Monthly Archives: January 2014

The Dogs

One of the things that cracks me up about our new home is the love affair that the people have with their dogs.  Hong Kongers, especially those in Sai Kung, the area in which we live, LOVE their canine friends.  Seriously.  They treat them like they are children. 

I confess that, being a cat person myself, I am at best indifferent, at worst, repulsed by the presence of dogs.  I find their bad breath and odor a bit disgusting and I detest the way they like to lick and sniff private parts as a friendly greeting, not to mention the jumping, loud barking and growling.   Relative to cats, I have always thought of dogs as, well, oafish and unrefined and I merely tolerate their presence.  So, this total love affair with hounds is baffling to me….but also utterly amusing.


The pooches around here are pampered to the max.  They are usually washed and groomed by domestic helpers several times a week or sometimes daily.  And they are truly the best behaved dogs I ever encountered.  They do not bark, growl, jump up, beg or whine.  Some walk through the streets without leashes dutifully following their owners.  Some don’t even have to bother walking as they are carted around in their own strollers. 



It is not at all uncommon to see pooches politely sitting in chairs at restaurants with their own plates in front of them. 


They don’t jump on the tables, whine, bark or beg.  They sit there like people!!  I have no idea how they get these creatures to behave so properly.

And of course, they must always be dressed to the nines. 

mickey dog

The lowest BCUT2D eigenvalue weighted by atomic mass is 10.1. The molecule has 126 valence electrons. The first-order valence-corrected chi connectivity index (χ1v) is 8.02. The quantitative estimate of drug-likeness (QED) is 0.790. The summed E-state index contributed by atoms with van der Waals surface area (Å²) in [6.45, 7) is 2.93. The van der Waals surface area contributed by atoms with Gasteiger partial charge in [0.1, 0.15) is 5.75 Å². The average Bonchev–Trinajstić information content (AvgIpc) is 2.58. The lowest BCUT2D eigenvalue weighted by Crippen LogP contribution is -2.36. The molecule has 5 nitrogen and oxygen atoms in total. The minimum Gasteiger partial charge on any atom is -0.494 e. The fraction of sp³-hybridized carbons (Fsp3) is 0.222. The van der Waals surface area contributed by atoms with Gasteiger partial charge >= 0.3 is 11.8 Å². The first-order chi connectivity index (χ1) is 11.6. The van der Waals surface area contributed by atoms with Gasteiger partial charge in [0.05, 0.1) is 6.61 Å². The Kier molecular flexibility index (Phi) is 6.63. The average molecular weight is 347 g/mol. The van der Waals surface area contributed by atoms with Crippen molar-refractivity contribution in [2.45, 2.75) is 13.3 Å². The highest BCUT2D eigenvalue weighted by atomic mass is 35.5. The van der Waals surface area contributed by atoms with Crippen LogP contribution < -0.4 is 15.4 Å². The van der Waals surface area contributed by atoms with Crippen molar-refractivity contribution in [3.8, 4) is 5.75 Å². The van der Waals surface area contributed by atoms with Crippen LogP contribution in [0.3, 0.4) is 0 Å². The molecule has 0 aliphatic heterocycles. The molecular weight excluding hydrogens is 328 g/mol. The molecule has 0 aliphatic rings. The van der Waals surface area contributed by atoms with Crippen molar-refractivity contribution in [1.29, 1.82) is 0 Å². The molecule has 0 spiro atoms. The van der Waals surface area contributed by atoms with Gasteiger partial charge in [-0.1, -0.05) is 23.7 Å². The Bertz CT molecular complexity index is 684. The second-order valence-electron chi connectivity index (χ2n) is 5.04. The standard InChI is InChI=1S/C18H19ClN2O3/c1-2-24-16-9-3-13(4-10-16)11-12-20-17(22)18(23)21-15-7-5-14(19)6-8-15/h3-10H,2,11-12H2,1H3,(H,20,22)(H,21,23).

Complete with matching shoes.


I’m telling you I CANNOT make these things up!


Since we have arrived, we’ve taken the opportunity to explore the city and see some sights.  Here are pictures of some of the places we’ve visited.

Ten Thousand Buddhas Monastery

The Ten Thousand Buddhas Monastery was founded in the 1950’s.  We got our exercise as the walk up to the monastery consists of more than 430 steps and a steep concrete path uphill. 

buddha dad kids

All along the path, there are dozens of life-sized golden painted Buddha statues, in various poses.  The kids had fun mimicking some of them. 

buddha web cell phone buddha dad chin

buddha aaron surprise

There are not literally 10,000 buddhas there.  Actually, I believe the count is about 12,000.  The term “10,000” is a figure of speech in Chinese to mean “a gazillion” or “a heck-of-a-lot of [fill in the blank].”

buddha webley hands


buddha kids mom big statue buddha mom aaron queen

There’s a temple at the very top.  We saw fruits and even take-out boxes of food laid out as offerings.  It made me wonder what happens to all of that food? It must go bad after awhile.  Who gets to make the call that it’s time to throw it out?  There were signs all around warning visitors of the aggressive monkeys in the area.  We didn’t see any while we were there, but maybe the monkeys get to enjoy the food.

The Peak

A popular tourist destination is called “The Peak.”  It’s on the tallest mountain in Hong Kong.  Although the pictures don’t do it justice, the view is stunning. 

peak mom and kids peak family peak dad kids

Benjy read an article about the most expensive house in the world which is located near the top of The Peak.  We didn’t get a picture of it, but it didn’t look all that impressive to me to be called “the most expensive house in the world.”  I suppose you’re paying for the location.

Webley just had to get shots of the heart in front of the shopping center on The Peak.

peak web aaron presents peak web heart

Museum of History

We visited the Hong Kong Museum of History.  It was filled with a lot of interesting information about Hong Kong.  Be advised that Benjy found it so edifying that he now thinks that it should be a required stop for any visitor who comes to stay with us in Hong Kong.